Skip to main content
Dryad logo

Supplementary material for: Phylogenomics and historical biogeography of seahorses, dragonets, goatfishes, and allies (Teleostei: Syngnatharia): Assessing factors driving uncertainty in biogeographic inferences

Citation

Betancur-R, Ricardo (2021), Supplementary material for: Phylogenomics and historical biogeography of seahorses, dragonets, goatfishes, and allies (Teleostei: Syngnatharia): Assessing factors driving uncertainty in biogeographic inferences, Dryad, Dataset, https://doi.org/10.5061/dryad.4xgxd2580

Abstract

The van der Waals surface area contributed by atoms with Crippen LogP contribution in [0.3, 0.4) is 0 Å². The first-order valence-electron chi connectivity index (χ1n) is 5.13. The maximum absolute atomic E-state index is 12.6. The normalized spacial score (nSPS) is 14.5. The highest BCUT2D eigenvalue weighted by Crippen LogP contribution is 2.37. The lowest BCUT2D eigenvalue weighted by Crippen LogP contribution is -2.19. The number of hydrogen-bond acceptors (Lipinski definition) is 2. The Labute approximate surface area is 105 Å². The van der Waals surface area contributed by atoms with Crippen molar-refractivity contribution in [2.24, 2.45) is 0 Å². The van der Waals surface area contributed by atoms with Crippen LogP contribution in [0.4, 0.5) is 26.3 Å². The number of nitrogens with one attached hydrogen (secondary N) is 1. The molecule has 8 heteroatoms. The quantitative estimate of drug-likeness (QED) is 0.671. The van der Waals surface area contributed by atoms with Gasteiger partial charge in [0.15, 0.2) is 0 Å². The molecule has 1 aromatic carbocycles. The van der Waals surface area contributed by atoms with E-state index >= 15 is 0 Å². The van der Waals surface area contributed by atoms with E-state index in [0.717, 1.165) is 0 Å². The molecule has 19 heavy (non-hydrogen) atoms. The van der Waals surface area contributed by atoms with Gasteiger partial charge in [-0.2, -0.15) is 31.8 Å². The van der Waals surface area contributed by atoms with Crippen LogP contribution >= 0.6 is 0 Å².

The charismatic trumpetfishes, goatfishes, dragonets, flying gurnards, seahorses, and pipefishes encompass a recently defined yet extraordinarily diverse clade of percomorph fishes—the series Syngnatharia. This group is widely distributed in tropical and warm-temperate regions, with a great proportion of its extant diversity occurring in the Indo-Pacific. Because most syngnatharians feature long-range dispersal capabilities, tracing their biogeographic origins is challenging. Here, we applied an integrative phylogenomic approach to elucidate the evolutionary biogeography of syngnatharians. We built upon a recently published phylogenomic study that examined ultraconserved elements by adding 62 species (total 169 species) and one family (Draconettidae), to cover ca. 25% of the species diversity and all 10 families in the group. We inferred a set of time-calibrated trees and conducted ancestral range estimations. We also examined the sensitivity of these analyses to phylogenetic uncertainty (estimated from multiple genomic subsets), area delimitation, and biogeographic models that include or exclude the jump-dispersal parameter (j). Of the three factors examined, we found that the j parameter has the strongest effect in ancestral range estimates, followed by number of areas defined, and tree topology and divergence times. After accounting for these uncertainties, our results reveal that syngnatharians originated in the ancient Tethys Sea ca. 87 Ma (84­–94 Ma; Late Cretaceous) and subsequently occupied the Indo-Pacific. Throughout syngnatharian history, multiple independent lineages colonized the eastern Pacific (6–8 times) and the Atlantic (6–14 times) from their center of origin, with most events taking place following an east-to-west route prior to the closure of the Tethys Seaway ca. 12–18 Ma. Ultimately, our study highlights the importance of accounting for different factors generating uncertainty in macroevolutionary and biogeographic inferences.